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The two cultures puzzle

Has Dominic Cummings solved the two cultures problem, or misunderstood it?

Steve Fuller Dominic Cummings two cultures science humanities

Effective policymakers must have an understanding of both the humanities and the sciences. Dominic Cummings, trained in the humanities but zealously enthusiastic about the sciences, seems to be trying to bridge this divide. This union must be seen as a positive, but we must not lose sight of the fact that data is nothing without an understanding of the context in which is was gathered. 

In 1959, C.P. Snow delivered a well-publicized lecture at Cambridge on what he had already dubbed ‘The Two Cultures’. It focused minds on a problem that had existed in academia for a century and which after the Second World War had migrated to the political sphere. ‘The two cultures’ in question refer to the arts and the sciences, two forms of knowledge that operate in radically different ways. Whereas the arts – understood as the humanities – are verbal and historical in orientation, the sciences – understood as physics – are mathematical and experimental.

Snow, who was himself trained as a physicist but was known mainly as a novelist and policy advisor, had a foot in both camps. Indeed, he often functioned as a kind of translator between them. However, Snow believed that effective policymaking required closer integration of the mind-sets that inform the arts and the sciences. Is Prime Minister Boris Johnson’s chief advisor, the Oxford-trained historian and arch science enthusiast Dominic Cummings, the solution to Snow’s original problem?

Snow realized that the two cultures problem would not be solved easily. The main barrier was the increasingly divergent educational paths of humanists and scientists.

Before turning to Cummings, it is worth noting that Snow realized that the two cultures problem would not be solved easily. The main barrier was the increasingly divergent educational paths of humanists and scientists. In the mid-nineteenth century, most scientists still began their university studies in history and philosophy, and only later specialised. Even as the century drew to a close, Charles Darwin was regarded as a ‘natural historian’ and James Clerk Maxwell as a ‘natural philosopher’. The use of ‘biologist’ and ‘physicist’ to name specialist scientists was still novel. However, for various reasons, the drive to specialisation accelerated in the early twentieth century – in both the arts and the sciences. Its overall effect was to persuade the public that education should be strategically focussed rather than broadly informed. This tended to favour the sciences over the arts, especially as the time taken to convert a technical result into a useful technology shortened. People – not least policymakers -- could see that ‘science works’.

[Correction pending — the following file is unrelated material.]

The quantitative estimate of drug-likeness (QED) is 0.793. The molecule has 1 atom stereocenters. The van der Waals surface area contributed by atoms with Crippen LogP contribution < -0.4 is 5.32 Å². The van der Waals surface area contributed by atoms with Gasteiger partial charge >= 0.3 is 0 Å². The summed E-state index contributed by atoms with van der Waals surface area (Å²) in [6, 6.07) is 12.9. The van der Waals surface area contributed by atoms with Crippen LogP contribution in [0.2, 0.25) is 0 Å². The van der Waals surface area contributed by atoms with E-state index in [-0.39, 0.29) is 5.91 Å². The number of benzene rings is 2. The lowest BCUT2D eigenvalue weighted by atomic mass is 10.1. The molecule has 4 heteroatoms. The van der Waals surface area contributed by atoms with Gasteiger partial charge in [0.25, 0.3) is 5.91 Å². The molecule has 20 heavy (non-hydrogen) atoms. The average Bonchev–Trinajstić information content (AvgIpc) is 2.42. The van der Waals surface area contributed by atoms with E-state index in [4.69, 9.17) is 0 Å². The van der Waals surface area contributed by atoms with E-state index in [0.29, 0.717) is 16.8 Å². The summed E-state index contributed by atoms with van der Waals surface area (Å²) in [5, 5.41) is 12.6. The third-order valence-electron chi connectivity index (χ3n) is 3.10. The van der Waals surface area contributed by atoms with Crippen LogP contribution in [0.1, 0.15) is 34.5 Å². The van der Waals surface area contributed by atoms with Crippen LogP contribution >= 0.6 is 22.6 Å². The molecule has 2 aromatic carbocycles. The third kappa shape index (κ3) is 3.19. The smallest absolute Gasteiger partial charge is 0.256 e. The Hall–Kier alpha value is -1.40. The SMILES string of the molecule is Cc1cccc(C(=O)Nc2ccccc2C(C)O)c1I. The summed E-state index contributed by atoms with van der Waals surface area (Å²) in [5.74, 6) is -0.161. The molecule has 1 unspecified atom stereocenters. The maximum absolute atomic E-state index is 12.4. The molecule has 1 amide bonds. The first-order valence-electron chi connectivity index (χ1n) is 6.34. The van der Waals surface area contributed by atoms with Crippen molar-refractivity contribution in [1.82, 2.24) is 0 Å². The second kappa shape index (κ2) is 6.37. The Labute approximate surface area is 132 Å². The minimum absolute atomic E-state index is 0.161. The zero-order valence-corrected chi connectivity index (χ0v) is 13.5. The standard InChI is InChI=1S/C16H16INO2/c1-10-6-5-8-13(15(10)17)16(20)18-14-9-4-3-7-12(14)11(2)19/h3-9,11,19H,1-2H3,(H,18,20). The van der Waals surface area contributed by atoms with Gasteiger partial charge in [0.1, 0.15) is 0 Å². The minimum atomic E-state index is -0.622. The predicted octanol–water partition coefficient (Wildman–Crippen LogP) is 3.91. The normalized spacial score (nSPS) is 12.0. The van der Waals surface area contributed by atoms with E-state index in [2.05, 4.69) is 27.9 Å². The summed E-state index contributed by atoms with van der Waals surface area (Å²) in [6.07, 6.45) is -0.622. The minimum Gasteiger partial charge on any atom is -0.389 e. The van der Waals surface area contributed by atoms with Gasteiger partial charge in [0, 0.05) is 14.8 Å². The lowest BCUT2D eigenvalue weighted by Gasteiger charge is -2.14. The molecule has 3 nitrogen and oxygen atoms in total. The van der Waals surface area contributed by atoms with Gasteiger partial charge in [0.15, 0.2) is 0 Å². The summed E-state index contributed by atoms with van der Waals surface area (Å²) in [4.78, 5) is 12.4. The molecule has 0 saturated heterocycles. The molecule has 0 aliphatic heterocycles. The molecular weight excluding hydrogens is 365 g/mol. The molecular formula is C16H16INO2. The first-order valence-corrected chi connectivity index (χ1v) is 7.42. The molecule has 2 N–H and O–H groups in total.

Unfortunately, the people drawn into both politics and the civil service remained intellectually rooted in the humanities. The same is true today, of course, but the situation has changed. In Snow’s day, the humanists who migrated into policymaking were in equal measure impressed and suspicious of scientists. The main problem was that they understood very little of what the scientists were talking about and what little they understood sounded scary. After all, the same nuclear physics that would teach the world the secret to cheap and clean energy had also taught the world the most efficient means of destroying itself.  The same chemistry that gave us artificial fertilizers also gave us poison gas, the same biology that is giving us advances in gene editing first backed eugenics -- and the list goes on. Snow’s original point in all this was that as long as the humanists in policymaking circles regarded themselves as completely outside the scientific world-view, full acceptance of science in the wider society would remain at an impasse.

However, and also to his credit, Snow realized that both humanists and scientists would need to reorient themselves. Unfortunately his ‘Two Cultures’ lecture has come to be known mainly as a club with which to beat scientifically illiterate humanists. In fact, Snow believed that each culture had to learn from the other. Here it is worth recalling that much of what we now call ‘science communication’ in Snow’s day was extremely futuristic, essentially straight versions of the visions satirized in Brave New World and 1984. In particular, democracy was seen not as a hard won achievement of human self-empowerment but as a transitional phase on the way to rule by scientifically trained experts. The alarm was further raised because many of these scientist-communicators – including such charismatic figures as J.B.S. Haldane and J.D. Bernal – looked longingly to Moscow for guidance on the design of their scientific utopia. Keep in mind that Snow’s lecture occurred during increasing Cold War tensions between the US and USSR.